“Taking everything into account, we realised we couldn’t proceed.’’
In retrospect the timing of the offering was exquisitely bad luck, says Chris Williams, co-head of equities at UBS.
"If we'd run the book the day before, we probably would have got it away,’’ says Chris. “If we'd run it a week before, we definitely would have got it away. If we'd run it a month before, we would have been stampeded."
But that was little consolation for Avi and his team, who were devastated by their very public failure.
“We were in shock, as you can imagine,’’ says Avi. “There was a lot of debate on whether we should go ahead or not. Some people were suggesting we should just forget about it altogether, or at least postpone it indefinitely. ‘’
Yet after hearing out all opinions, the team behind the Long WALE REIT still believed it could succeed. Instead of abandoning it, they decided they would adapt.
Through belief and hard work, they would reshape the initial offering by revising it downwards to meet reduced demand from nervous markets, and they would make it more attractive by leveraging a portion of available debt, boosting anticipated returns.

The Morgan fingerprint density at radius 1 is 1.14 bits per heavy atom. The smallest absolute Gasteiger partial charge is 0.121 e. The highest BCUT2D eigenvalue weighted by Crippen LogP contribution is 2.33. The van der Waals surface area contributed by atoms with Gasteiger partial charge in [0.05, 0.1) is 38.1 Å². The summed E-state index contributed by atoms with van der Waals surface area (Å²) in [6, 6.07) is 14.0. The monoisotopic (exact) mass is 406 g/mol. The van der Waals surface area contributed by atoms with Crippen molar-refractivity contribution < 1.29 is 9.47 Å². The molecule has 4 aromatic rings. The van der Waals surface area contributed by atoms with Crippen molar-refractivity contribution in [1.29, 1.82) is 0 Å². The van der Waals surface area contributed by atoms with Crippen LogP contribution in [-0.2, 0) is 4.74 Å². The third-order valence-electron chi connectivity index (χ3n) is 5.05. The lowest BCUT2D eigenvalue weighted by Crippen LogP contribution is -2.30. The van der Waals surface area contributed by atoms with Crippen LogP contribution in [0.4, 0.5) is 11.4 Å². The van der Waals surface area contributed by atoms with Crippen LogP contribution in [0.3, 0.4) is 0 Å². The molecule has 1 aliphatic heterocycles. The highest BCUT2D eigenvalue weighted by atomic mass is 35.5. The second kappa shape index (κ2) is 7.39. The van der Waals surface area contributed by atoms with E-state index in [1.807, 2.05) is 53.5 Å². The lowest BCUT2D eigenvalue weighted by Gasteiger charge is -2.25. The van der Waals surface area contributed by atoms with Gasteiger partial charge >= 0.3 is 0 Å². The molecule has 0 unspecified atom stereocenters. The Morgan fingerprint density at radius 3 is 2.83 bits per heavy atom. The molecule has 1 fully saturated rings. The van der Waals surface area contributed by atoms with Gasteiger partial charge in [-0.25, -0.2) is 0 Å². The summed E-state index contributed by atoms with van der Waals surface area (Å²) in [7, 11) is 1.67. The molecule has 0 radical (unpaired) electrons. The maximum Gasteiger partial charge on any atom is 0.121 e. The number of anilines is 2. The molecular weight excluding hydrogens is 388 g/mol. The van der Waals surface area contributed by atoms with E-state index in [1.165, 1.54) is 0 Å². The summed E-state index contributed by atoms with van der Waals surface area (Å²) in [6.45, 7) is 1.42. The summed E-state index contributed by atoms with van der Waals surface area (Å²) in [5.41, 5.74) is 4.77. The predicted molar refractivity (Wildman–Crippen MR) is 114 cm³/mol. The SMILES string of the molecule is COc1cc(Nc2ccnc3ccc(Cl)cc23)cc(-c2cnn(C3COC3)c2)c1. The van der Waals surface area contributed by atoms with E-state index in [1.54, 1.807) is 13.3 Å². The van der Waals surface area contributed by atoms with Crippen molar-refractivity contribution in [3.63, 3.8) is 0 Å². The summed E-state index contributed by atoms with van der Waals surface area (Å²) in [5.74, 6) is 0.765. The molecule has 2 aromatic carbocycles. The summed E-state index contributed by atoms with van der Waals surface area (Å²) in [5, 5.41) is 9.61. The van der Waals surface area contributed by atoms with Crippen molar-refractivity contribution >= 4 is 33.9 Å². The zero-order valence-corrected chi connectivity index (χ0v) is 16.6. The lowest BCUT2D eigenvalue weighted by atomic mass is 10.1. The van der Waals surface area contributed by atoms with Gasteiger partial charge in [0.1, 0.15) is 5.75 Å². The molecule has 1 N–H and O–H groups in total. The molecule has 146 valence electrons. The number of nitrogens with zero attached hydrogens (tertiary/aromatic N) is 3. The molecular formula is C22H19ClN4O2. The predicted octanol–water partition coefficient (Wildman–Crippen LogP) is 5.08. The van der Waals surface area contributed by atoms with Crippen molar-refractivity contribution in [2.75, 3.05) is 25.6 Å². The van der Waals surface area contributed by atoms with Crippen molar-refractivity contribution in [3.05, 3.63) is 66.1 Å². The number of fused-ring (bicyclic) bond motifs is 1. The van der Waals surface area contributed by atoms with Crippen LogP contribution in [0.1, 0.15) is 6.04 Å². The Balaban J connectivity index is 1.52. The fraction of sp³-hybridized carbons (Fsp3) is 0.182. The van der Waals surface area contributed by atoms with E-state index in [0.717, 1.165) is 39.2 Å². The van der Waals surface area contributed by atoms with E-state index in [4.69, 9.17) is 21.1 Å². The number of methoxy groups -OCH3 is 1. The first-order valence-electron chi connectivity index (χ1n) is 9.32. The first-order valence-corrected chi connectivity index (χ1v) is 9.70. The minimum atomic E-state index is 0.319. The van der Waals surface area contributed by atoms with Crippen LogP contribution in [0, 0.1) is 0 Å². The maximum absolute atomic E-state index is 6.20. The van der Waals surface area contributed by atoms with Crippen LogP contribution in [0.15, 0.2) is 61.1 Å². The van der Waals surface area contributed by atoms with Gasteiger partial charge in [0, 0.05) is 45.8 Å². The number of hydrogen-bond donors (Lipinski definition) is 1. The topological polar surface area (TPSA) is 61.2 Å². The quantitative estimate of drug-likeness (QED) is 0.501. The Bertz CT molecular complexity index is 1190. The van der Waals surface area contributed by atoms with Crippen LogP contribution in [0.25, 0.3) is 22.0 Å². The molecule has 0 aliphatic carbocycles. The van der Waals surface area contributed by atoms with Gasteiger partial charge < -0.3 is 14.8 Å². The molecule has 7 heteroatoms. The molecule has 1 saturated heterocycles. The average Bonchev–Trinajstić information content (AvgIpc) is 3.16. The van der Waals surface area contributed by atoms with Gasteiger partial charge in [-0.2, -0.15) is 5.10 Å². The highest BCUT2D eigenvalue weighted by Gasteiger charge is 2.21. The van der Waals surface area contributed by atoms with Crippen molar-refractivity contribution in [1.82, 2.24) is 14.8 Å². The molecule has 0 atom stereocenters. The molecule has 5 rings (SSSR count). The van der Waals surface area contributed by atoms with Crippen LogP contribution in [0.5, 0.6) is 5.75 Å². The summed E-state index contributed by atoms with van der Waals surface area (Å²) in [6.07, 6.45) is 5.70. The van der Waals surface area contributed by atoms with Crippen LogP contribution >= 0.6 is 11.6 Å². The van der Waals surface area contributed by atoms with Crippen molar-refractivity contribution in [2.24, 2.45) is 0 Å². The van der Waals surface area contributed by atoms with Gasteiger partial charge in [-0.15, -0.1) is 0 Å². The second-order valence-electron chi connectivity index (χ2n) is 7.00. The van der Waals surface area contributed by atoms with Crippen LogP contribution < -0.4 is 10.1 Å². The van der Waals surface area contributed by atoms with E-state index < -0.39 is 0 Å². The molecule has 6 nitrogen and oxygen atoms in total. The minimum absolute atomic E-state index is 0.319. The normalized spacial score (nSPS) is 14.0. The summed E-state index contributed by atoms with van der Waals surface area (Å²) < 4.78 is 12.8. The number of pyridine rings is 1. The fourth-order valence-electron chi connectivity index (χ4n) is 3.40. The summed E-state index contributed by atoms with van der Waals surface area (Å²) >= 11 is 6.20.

“It was hectic,’’ says Avi. “We hit the phones, and spoke to all those people who had been interested. We had to redo all the prospectus documents and prepare new supplementary documents.
“No-one had been expecting a few more weeks of very intense work, but that was what was required - everyone pulling together to make it happen.’’
Within days of their hard work, the team were ready to take the revised offering back to the market, and on 8 November 2016, the relaunched Long WALE REIT successfully debuted on the ASX.
“The responsiveness from the team, turning around in days what usually would take weeks and getting back out to market - that is really what saved the deal"
“It was an amazing turnaround and a very successful listing. And it’s been a very successful performance from the fund ever since.’’
For Avi and everyone else involved, the experience was a powerful lesson in resilience.
“It can be deflating when something doesn't work the first time around, and there are questions as to whether it could ever be successful,’’ says Avi.
“There was a lot of negative press around the time we first filed. But there was also plenty of belief that we could make it happen, and we just focused on that and we did make it happen. It was great to then succeed and show the naysayers that we could.’’
Avi says it’s that can-do spirit which makes him feel that he belongs at Charter Hall.
“I started here over 15 years ago as an Assistant Development Manager,’’ says Avi. “This is a place where there is always lots of opportunity.
“It’s a very dynamic company that’s growing fast, so there is always space for smart, energetic, enthusiastic people looking to move though the organisation.
“How you succeed here depends only on what you’re prepared to put in, the effort you're prepared to make.’’